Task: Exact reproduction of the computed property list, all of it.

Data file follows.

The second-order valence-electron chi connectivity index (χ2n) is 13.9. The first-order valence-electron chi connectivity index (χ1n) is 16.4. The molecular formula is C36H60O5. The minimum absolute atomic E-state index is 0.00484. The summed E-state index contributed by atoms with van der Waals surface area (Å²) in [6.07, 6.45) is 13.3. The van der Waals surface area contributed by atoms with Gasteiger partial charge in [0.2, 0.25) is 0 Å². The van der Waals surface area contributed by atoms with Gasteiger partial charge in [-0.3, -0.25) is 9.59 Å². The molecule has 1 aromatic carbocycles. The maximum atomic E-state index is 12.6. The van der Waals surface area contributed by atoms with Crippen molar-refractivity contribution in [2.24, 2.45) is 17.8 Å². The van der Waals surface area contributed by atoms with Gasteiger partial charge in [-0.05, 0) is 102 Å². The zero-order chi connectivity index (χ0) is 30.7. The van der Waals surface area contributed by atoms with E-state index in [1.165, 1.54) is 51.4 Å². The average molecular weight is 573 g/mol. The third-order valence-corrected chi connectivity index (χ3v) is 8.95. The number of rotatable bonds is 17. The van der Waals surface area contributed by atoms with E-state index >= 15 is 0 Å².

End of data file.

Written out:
The second-order valence-electron chi connectivity index (χ2n) is 13.9. The first-order valence-electron chi connectivity index (χ1n) is 16.4. The molecular formula is C36H60O5. The minimum absolute atomic E-state index is 0.00484. The summed E-state index contributed by atoms with van der Waals surface area (Å²) in [6.07, 6.45) is 13.3. The van der Waals surface area contributed by atoms with Gasteiger partial charge in [0.2, 0.25) is 0 Å². The van der Waals surface area contributed by atoms with Gasteiger partial charge in [-0.3, -0.25) is 9.59 Å². The molecule has 1 aromatic carbocycles. The maximum atomic E-state index is 12.6. The van der Waals surface area contributed by atoms with Crippen molar-refractivity contribution in [2.24, 2.45) is 17.8 Å². The van der Waals surface area contributed by atoms with Gasteiger partial charge in [-0.05, 0) is 102 Å². The zero-order chi connectivity index (χ0) is 30.7. The van der Waals surface area contributed by atoms with E-state index in [1.165, 1.54) is 51.4 Å². The average molecular weight is 573 g/mol. The third-order valence-corrected chi connectivity index (χ3v) is 8.95. The number of rotatable bonds is 17. The van der Waals surface area contributed by atoms with E-state index >= 15 is 0 Å².